Machine Learning with Small Data
Machine learning and big data are broadly believed to be synonymous. The story goes that large amounts of training data are needed for algorithms to discern signal from noise. As a result, machine learning techniques have been most used by web companies with troves of user data. For Google, Facebook, Microsoft, Amazon, Apple (or the “Fearsome Five” as Farhad Manjoo of the New York Times has dubbed them), obtaining large amounts of user data is no issue. Data usage policies have become increasingly broad, allowing these companies to make use of everything from our keystrokes to our personal locations as we use company products. As a result, web companies have been able to offer very useful, but intrusive, products and services that rely on large datasets. Datasets with billions to trillions of datapoints are not unreasonable for these companies.
However, in the academic world, machine learning has been making large in-roads into the sciences. The situation here with respect to data is significantly different. It’s not so easy to obtain large amounts of scientific or medical data. The largest barrier is cost. Traditionally, researchers have relied on tools like Amazon’s Mechanical Turk to harvest data. There, low-paid workers (rates are far below US federal minimum wage, averaging out at something like $1/hr) perform repetitive tasks such as labeling objects and faces in images or annotating speakers in text. These tasks rely on fundamental human skills typically mastered by kindergarten. Performing scientific experiments however, requires significantly greater amounts of expertise. As a result, going rates for experimental workers are much much higher than for mechanical turkers.
One way around this problem is to brute-force a solution through money. Google recently published a landmark study on building deep learning systems for identifying signs of diabetic retinopathy in eye scans. To obtain data for this study, Google paid trained physicians to annotate large amounts of data. The resulting work likely cost hundreds of thousands or millions of dollars to complete. For Google, the expenditure would have amounted to a rounding error in their financials. For academic researchers, performing such a study would have required crafting and receiving a large grant from funding agencies. Needless to say, in today’s troubled scientific funding environment, few researchers can hope to obtain such resources.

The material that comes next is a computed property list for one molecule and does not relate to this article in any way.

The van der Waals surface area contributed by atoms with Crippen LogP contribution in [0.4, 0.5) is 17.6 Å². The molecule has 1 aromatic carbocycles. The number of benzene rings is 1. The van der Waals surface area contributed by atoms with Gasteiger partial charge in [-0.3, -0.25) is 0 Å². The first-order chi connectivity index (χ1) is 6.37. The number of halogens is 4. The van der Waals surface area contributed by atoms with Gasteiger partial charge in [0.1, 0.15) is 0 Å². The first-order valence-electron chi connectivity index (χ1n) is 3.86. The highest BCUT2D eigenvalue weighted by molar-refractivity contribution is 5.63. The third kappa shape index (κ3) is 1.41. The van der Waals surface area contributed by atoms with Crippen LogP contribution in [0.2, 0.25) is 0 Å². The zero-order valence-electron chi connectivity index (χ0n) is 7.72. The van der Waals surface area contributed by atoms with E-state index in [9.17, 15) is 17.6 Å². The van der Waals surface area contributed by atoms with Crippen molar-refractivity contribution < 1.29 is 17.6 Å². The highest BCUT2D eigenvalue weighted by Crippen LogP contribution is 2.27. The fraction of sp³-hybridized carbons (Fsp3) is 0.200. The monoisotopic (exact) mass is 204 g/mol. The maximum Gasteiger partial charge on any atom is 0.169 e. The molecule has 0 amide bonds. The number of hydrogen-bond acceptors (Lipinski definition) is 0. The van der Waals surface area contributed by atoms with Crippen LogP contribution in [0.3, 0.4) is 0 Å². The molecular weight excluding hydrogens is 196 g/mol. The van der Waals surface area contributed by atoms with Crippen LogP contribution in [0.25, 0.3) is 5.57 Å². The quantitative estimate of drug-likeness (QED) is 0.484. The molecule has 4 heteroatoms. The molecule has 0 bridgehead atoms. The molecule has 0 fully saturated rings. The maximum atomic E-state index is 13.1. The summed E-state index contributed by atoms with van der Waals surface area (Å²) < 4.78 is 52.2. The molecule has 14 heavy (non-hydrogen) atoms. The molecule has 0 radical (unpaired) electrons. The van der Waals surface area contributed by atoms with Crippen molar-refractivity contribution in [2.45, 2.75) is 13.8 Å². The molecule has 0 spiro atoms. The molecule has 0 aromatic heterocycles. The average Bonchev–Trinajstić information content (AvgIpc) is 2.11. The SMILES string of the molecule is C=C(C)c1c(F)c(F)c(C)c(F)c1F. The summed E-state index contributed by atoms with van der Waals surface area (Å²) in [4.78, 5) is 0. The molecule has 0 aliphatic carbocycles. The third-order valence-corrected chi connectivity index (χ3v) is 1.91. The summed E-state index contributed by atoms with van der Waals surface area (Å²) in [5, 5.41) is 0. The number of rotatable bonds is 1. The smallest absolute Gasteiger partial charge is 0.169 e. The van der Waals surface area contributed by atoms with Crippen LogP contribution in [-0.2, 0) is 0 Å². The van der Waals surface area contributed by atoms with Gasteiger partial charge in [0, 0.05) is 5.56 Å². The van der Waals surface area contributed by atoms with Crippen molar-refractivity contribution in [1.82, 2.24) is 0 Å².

What does this state of affairs entail? Are we doomed to live in a world where the best research can only be performed by large corporations with the required monetary resources? Money will always provide an advantage, but perhaps the situation is not as dire as it may seem. Recently, there has been a surge of work in low data machine learning. Work from MIT a few years ago  demonstrated that it was possible to build “one-shot” image recognition systems, capable of learning new classes of visual objects from a single example, using probabilistic programming. Follow-up work from DeepMind  demonstrated that standard deep-learning toolkits like Tensorflow could replicate the feat. Since then, recent work has shown that one-shot learning can be extended to drug discovery  (work by myself and collaborators), robotics  and other areas.
The emerging theme is that sometimes, it’s possible to transfer information between different datasets. Although there may only be very limited amounts of data available for a particular machine learning problem, if there are large amounts of data available for related problems, clever techniques can allow models to transfer useful information between the two systems. These techniques may help scientific machine learning overcome its low data problem by transferring knowledge from data-rich to data-poor problem spaces.
To gain an intuitive understanding of how these techniques work, let’s consider the fable of the baby and the giraffe.